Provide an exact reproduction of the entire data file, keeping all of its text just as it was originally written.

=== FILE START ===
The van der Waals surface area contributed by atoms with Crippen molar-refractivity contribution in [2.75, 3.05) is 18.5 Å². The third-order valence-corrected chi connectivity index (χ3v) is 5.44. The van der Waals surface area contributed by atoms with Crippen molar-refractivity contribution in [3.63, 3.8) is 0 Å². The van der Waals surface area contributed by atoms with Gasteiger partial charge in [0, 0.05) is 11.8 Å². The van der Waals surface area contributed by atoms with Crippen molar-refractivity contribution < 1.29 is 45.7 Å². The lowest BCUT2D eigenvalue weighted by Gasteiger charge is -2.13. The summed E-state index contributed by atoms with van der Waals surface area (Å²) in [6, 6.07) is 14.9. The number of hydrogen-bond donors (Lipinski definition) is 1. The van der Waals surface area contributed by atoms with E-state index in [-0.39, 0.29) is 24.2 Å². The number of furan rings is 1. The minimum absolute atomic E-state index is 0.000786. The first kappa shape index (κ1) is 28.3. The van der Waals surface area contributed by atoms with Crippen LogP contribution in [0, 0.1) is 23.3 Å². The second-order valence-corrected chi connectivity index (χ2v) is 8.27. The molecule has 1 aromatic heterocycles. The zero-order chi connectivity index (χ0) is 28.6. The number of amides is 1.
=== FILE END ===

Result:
The van der Waals surface area contributed by atoms with Crippen molar-refractivity contribution in [2.75, 3.05) is 18.5 Å². The third-order valence-corrected chi connectivity index (χ3v) is 5.44. The van der Waals surface area contributed by atoms with Crippen molar-refractivity contribution in [3.63, 3.8) is 0 Å². The van der Waals surface area contributed by atoms with Gasteiger partial charge in [0, 0.05) is 11.8 Å². The van der Waals surface area contributed by atoms with Crippen molar-refractivity contribution < 1.29 is 45.7 Å². The lowest BCUT2D eigenvalue weighted by Gasteiger charge is -2.13. The summed E-state index contributed by atoms with van der Waals surface area (Å²) in [6, 6.07) is 14.9. The number of hydrogen-bond donors (Lipinski definition) is 1. The van der Waals surface area contributed by atoms with E-state index in [-0.39, 0.29) is 24.2 Å². The number of furan rings is 1. The minimum absolute atomic E-state index is 0.000786. The first kappa shape index (κ1) is 28.3. The van der Waals surface area contributed by atoms with Crippen LogP contribution in [0, 0.1) is 23.3 Å². The second-order valence-corrected chi connectivity index (χ2v) is 8.27. The molecule has 1 aromatic heterocycles. The zero-order chi connectivity index (χ0) is 28.6. The number of amides is 1.